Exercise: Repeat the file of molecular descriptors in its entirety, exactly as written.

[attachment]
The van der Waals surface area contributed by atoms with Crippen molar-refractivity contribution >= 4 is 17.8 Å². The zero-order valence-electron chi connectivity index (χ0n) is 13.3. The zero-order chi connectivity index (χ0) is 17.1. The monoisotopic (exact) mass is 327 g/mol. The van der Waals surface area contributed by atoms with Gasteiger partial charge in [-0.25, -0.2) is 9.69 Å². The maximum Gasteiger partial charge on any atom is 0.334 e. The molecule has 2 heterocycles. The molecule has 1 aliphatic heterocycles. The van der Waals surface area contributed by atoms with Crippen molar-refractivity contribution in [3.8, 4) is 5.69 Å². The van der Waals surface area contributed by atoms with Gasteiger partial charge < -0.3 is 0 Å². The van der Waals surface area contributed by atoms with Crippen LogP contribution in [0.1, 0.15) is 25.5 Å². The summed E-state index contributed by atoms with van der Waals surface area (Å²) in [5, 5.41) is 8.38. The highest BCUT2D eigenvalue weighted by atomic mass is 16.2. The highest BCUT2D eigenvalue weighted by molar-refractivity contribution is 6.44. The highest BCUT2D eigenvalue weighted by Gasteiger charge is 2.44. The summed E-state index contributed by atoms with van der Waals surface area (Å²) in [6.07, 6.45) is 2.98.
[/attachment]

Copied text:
The van der Waals surface area contributed by atoms with Crippen molar-refractivity contribution >= 4 is 17.8 Å². The zero-order valence-electron chi connectivity index (χ0n) is 13.3. The zero-order chi connectivity index (χ0) is 17.1. The monoisotopic (exact) mass is 327 g/mol. The van der Waals surface area contributed by atoms with Gasteiger partial charge in [-0.25, -0.2) is 9.69 Å². The maximum Gasteiger partial charge on any atom is 0.334 e. The molecule has 2 heterocycles. The molecule has 1 aliphatic heterocycles. The van der Waals surface area contributed by atoms with Crippen molar-refractivity contribution in [3.8, 4) is 5.69 Å². The van der Waals surface area contributed by atoms with Gasteiger partial charge < -0.3 is 0 Å². The van der Waals surface area contributed by atoms with Crippen LogP contribution in [0.1, 0.15) is 25.5 Å². The summed E-state index contributed by atoms with van der Waals surface area (Å²) in [5, 5.41) is 8.38. The highest BCUT2D eigenvalue weighted by atomic mass is 16.2. The highest BCUT2D eigenvalue weighted by molar-refractivity contribution is 6.44. The highest BCUT2D eigenvalue weighted by Gasteiger charge is 2.44. The summed E-state index contributed by atoms with van der Waals surface area (Å²) in [6.07, 6.45) is 2.98.